Uber to make Supreme Court appeal after losing driver employment rights case
Unions argue staff should be classified as “workers” rather than being self-employed.
Taxi firm Uber is to appeal to the Supreme Court after losing a case over the employment rights of drivers.
Earlier this month the Employment Appeal Tribunal (EAT) rejected Uber’s argument over the status of employees.
Unions argue staff should be classified as “workers” rather than being self-employed, which would entitle them to rights such as holiday pay.
An Uber spokesman said: “We have this afternoon requested permission to appeal directly to the Supreme Court in order that this case can be resolved sooner rather than later.”
Drivers James Farrar and Yaseen Aslam took a case to an employment tribunal last year, arguing they were Uber staff and entitled to holiday pay, paid rest breaks and the minimum wage.
After the EAT upheld the original tribunal ruling Tom Elvidge, Uber UK’s Acting General Manager, said: “Almost all taxi and private hire drivers have been self-employed for decades, long before our app existed.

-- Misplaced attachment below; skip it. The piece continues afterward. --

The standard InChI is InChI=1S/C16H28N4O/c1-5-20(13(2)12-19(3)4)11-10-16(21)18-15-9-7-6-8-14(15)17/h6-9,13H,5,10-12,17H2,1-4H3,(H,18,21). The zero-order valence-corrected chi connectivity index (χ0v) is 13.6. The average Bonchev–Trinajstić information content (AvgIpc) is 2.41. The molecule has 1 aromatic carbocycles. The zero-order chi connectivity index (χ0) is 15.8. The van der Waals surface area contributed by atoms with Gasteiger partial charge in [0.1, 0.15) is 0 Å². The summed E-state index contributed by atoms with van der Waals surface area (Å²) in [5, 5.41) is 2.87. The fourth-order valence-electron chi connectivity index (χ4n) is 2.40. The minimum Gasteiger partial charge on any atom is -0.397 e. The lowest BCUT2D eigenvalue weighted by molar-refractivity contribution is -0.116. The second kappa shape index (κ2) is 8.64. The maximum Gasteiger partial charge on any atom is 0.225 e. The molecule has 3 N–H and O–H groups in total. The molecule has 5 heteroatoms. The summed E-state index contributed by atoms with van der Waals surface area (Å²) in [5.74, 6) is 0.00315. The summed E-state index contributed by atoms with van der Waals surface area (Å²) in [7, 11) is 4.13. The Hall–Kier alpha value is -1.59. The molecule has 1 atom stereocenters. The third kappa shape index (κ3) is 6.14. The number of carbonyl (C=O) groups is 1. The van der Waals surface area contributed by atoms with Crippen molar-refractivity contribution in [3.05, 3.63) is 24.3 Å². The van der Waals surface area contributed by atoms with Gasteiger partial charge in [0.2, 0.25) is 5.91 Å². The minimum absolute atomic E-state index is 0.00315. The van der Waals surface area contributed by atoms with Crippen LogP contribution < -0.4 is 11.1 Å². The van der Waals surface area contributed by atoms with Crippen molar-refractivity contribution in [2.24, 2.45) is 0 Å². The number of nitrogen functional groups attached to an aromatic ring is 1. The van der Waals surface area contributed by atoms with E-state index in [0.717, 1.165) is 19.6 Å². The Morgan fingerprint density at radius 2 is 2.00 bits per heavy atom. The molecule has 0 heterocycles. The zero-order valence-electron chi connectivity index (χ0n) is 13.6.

“The main reason why drivers use Uber is because they value the freedom to choose if, when and where they drive.”
Jason Moyer-Lee, general secretary of the Independent Workers Union of Great Britain, which represented the two drivers at the EAT, said: “It is unfortunate that rather than focussing on how to give its drivers a guaranteed minimum wage and paid holidays, Uber is instead choosing to waste everyone’s time by appealing once more.
“The IWGB has already beaten Uber at the Employment Appeal Tribunal and we are more than ready to beat them again.”
Maria Ludkin, legal director of the GMB union, which took the original tribunal case, said: “We welcome the opportunity to justify our arguments in any court, whether the Court of Appeal or the Supreme Court.
“GMB is confident that, no matter what the venue, the original judgment will be upheld.”